Lack of accessible childcare is major failure of last 15 years

When at some time in the future we look back over the great achievements of the past ten to 15 years in the Irish economy and society and do the balance sheet, perhaps we will see that our greatest missed opportunity in the course of that time was not to put in place a reliable, well-funded and universally accessible system of child care.

Members of the Government and parties who support the Government bear a political responsibility for failing in that task. It is manifestly the case that the Government has failed in that regard.

The National Economic and Social Forum has made the point repeatedly, and as recently as last autumn, that the subvention scheme in our community our child care system is not considered to be workable and may leave low income families at risk of not being able to continue in employment.

In other words, they might have to abandon the fledgling child care services. There was little or no consultation with those who are affected by the scheme. The NESF make the point that provision of early education for children in this country is one of the lowest in the OECD countries but that child care costs, relative to earnings, are the highest in the OECD, at nearly 30% of net family income. That’s more than double the OECD average.

The pressures and dilemmas faced by child care centres in respect of taking in children, the rates they pay and trying to train and retain employees. In any sector, be it child care, education or the health service, there must be trained professional staff. Until we understand that we require properly trained people working in child care centres and that we must give them a stake in their own work and future, we will not hold onto excellent people in the way we must.

Of course, the background to this is that so many of these centres grew from voluntary activity, where people, often young parents, got together to organise a centre. This voluntary effort at the start evolved into a more long-term proposition. They obtained a grant and then became employers. They must now proceed as a business.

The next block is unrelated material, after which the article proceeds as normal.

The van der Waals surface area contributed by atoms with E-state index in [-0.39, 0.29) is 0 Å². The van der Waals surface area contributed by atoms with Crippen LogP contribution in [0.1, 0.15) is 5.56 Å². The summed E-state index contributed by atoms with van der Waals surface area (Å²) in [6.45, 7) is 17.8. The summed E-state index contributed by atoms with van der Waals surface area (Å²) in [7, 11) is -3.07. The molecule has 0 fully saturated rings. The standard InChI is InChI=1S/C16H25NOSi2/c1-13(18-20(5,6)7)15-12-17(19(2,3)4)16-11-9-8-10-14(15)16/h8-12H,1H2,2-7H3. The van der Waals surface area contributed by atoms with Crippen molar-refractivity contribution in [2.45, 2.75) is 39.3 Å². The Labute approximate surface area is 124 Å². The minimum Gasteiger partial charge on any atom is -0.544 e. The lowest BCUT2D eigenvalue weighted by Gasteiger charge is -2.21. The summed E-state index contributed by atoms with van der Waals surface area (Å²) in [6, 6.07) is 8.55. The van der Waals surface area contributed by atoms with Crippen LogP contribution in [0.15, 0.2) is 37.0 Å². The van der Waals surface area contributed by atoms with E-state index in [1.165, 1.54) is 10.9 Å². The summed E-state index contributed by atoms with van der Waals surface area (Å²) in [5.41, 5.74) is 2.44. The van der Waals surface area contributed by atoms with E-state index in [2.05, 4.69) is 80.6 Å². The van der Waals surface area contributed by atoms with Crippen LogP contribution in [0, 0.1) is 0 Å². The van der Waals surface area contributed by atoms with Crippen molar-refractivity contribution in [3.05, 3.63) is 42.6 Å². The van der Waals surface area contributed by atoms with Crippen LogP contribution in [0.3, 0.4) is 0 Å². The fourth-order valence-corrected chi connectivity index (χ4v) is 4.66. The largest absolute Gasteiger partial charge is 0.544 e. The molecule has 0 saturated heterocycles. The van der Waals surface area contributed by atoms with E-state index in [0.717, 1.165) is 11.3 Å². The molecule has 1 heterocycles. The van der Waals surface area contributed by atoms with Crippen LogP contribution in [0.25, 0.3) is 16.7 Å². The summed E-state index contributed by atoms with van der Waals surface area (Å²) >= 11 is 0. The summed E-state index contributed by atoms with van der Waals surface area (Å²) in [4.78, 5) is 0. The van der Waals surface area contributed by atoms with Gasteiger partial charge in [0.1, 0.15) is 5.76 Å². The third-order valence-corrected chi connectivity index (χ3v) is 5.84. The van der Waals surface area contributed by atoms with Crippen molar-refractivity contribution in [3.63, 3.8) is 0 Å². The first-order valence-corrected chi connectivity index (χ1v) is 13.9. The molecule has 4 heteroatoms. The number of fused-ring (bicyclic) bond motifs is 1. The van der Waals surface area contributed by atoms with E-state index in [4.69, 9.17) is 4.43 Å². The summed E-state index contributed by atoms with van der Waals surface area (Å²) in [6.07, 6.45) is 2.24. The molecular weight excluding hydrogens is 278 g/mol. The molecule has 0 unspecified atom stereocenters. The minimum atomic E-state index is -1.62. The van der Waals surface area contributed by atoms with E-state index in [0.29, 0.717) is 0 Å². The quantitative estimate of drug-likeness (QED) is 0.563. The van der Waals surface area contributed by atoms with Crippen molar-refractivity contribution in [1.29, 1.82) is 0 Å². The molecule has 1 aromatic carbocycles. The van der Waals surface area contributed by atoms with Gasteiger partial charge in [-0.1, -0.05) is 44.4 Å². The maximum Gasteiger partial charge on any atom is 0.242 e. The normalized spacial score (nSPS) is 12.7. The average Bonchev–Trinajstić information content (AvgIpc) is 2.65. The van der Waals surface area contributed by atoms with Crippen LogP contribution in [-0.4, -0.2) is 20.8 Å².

However, they are incredibly frustrated by the administrative requirements in running a child care centre and they have to engage in lengthy form filling and are obliged to inquire into the means of parents proposing to send their children to the centre. They are being diverted from the job they should be doing, that is, running and developing excellent child care centres. The frustration is palpable.

The Minister for Children, Barry Andrews (FF) said in his speech to the Seanad that the eight major child care organisations that are supported by the Government and how they have contributed greatly to the development of quality child care. He was correct but proceeded to state, “I hope to strengthen those links in the coming months with the location of expertise from the Centre for Early Childhood Development and Education, the CECDE, into the early years policy unit of the Department of Education and Science”.

This should read that the Government has abolished the centre in recent weeks. When I referred on the Order of Business to our not being given the full story, this is the kind of action I mean. The centre is gone and the notion that it has been integrated into another is incorrect; it has been abolished. If we just used plain English, we might be able to make more progress in our discussion.